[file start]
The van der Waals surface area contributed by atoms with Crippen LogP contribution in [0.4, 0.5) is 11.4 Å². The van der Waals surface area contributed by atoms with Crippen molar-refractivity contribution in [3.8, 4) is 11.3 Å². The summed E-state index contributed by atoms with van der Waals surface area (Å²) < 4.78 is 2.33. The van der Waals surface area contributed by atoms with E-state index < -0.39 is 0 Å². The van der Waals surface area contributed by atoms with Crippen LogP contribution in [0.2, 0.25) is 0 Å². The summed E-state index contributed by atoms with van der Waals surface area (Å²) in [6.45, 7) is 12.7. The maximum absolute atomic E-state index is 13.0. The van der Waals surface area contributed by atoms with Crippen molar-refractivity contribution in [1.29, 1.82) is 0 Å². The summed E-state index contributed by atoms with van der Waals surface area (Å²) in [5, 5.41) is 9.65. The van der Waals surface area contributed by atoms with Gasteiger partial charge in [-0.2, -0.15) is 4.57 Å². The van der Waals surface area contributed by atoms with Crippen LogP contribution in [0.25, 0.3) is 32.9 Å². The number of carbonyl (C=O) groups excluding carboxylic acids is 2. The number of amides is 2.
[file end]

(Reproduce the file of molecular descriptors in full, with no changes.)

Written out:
The van der Waals surface area contributed by atoms with Crippen LogP contribution in [0.4, 0.5) is 11.4 Å². The van der Waals surface area contributed by atoms with Crippen molar-refractivity contribution in [3.8, 4) is 11.3 Å². The summed E-state index contributed by atoms with van der Waals surface area (Å²) < 4.78 is 2.33. The van der Waals surface area contributed by atoms with E-state index < -0.39 is 0 Å². The van der Waals surface area contributed by atoms with Crippen LogP contribution in [0.2, 0.25) is 0 Å². The summed E-state index contributed by atoms with van der Waals surface area (Å²) in [6.45, 7) is 12.7. The maximum absolute atomic E-state index is 13.0. The van der Waals surface area contributed by atoms with Crippen molar-refractivity contribution in [1.29, 1.82) is 0 Å². The summed E-state index contributed by atoms with van der Waals surface area (Å²) in [5, 5.41) is 9.65. The van der Waals surface area contributed by atoms with Gasteiger partial charge in [-0.2, -0.15) is 4.57 Å². The van der Waals surface area contributed by atoms with Crippen LogP contribution in [0.25, 0.3) is 32.9 Å². The number of carbonyl (C=O) groups excluding carboxylic acids is 2. The number of amides is 2.